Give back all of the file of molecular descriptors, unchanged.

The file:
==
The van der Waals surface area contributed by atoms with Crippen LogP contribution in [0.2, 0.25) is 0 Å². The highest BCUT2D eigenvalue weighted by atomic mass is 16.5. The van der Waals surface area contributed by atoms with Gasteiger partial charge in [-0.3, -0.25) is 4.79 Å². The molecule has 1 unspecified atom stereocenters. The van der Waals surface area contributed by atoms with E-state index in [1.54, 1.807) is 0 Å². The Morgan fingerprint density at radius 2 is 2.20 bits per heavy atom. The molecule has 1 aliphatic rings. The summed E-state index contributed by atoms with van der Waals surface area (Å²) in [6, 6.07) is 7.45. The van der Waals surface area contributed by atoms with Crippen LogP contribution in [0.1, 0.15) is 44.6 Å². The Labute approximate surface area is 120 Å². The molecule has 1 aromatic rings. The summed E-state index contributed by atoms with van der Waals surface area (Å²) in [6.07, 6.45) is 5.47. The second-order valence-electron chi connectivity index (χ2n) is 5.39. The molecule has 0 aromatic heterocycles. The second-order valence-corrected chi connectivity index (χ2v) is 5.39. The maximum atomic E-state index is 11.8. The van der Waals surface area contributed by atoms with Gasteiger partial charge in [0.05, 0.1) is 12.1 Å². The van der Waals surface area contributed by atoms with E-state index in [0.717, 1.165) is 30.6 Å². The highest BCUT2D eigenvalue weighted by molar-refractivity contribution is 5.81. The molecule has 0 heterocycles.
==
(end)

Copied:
The van der Waals surface area contributed by atoms with Crippen LogP contribution in [0.2, 0.25) is 0 Å². The highest BCUT2D eigenvalue weighted by atomic mass is 16.5. The van der Waals surface area contributed by atoms with Gasteiger partial charge in [-0.3, -0.25) is 4.79 Å². The molecule has 1 unspecified atom stereocenters. The van der Waals surface area contributed by atoms with E-state index in [1.54, 1.807) is 0 Å². The Morgan fingerprint density at radius 2 is 2.20 bits per heavy atom. The molecule has 1 aliphatic rings. The summed E-state index contributed by atoms with van der Waals surface area (Å²) in [6, 6.07) is 7.45. The van der Waals surface area contributed by atoms with Crippen LogP contribution in [0.1, 0.15) is 44.6 Å². The Labute approximate surface area is 120 Å². The molecule has 1 aromatic rings. The summed E-state index contributed by atoms with van der Waals surface area (Å²) in [6.07, 6.45) is 5.47. The second-order valence-electron chi connectivity index (χ2n) is 5.39. The molecule has 0 aromatic heterocycles. The second-order valence-corrected chi connectivity index (χ2v) is 5.39. The maximum atomic E-state index is 11.8. The van der Waals surface area contributed by atoms with Gasteiger partial charge in [0.05, 0.1) is 12.1 Å². The van der Waals surface area contributed by atoms with E-state index in [0.717, 1.165) is 30.6 Å². The highest BCUT2D eigenvalue weighted by molar-refractivity contribution is 5.81. The molecule has 0 heterocycles.